How a digital sensor works, Pt 1
Light sensitive electronics
The most fundamental part of a digital sensor in a camera is a photo-electric element that is sensitive to light and produce an electronic signal depending on the intensity (number of photons) of light that falls on it. It is sometimes helpful to think of the photoelectric element as a well that fills up with photons of light, and measures the intensity of the light by the depth to which it fills.
The picture represents a 12-bit photoelectic device which can measure light intensity at 4096 different levels, from 0 up.
A sensor in a digital camera cosists of a vast array of these elements so that they can detect light from a scene that is thrown onto them by the camera's lens. The elements are very small. In a 12MB, full frame digital sensor, the array of elements is nearly 4000 across by 3000 down, fitting onto a space that is approximately 36mm x 24mm.
Sensor elements are 'linear' devices. That means the electic signal they deliver is directly proportional to the intensity of the light they detect. If you double the light intensity, the signal doubles. If you increase the light intensity 10 fold, the signal will increase 10 fold. Note however, that if you increase the light intensity too much, the 'well is not deep enough' and extra light makes no difference - that factor is important when you are trying to control highlights when making a photograph.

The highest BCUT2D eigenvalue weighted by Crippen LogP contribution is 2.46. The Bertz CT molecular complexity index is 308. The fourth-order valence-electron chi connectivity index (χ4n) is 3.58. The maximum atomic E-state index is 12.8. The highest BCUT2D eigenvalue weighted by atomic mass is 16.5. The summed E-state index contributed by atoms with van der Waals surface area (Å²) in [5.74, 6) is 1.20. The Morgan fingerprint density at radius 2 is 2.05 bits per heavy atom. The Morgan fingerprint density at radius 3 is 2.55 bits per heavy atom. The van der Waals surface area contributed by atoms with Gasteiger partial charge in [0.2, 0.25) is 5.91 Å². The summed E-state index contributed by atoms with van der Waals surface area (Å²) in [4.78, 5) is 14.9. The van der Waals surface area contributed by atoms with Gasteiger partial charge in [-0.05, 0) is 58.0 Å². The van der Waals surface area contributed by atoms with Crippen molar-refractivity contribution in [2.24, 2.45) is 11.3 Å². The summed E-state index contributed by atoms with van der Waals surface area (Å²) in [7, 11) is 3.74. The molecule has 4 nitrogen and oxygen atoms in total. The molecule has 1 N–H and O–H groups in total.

Photo-electric elements are not sensitive to the colour of the light that hits them — you would get the same signal from an element whether it was hit by red light, blue light, brown light, or purple light of the same intensity.
How to measure colour?
To discover the colour of the light incident on the sensor sensor manufacturers use the fact that any colour can be filtered into a red component, a blue component, and a green component, and that the relative amounts of those components can tell us what the original colour was.
The individual Photo-electric elements are covered by filters that allow through only the red, green, and blue components of the light that hits them. They are arranged in rows of ...red-green-red-green-red-green... and ...green-blue-green-blue-green-blue-green... (There are twice as many green filters as red and blue because the human eye is more sensitive to green tones than other colours. Without the extra green colours would not look natural to us.)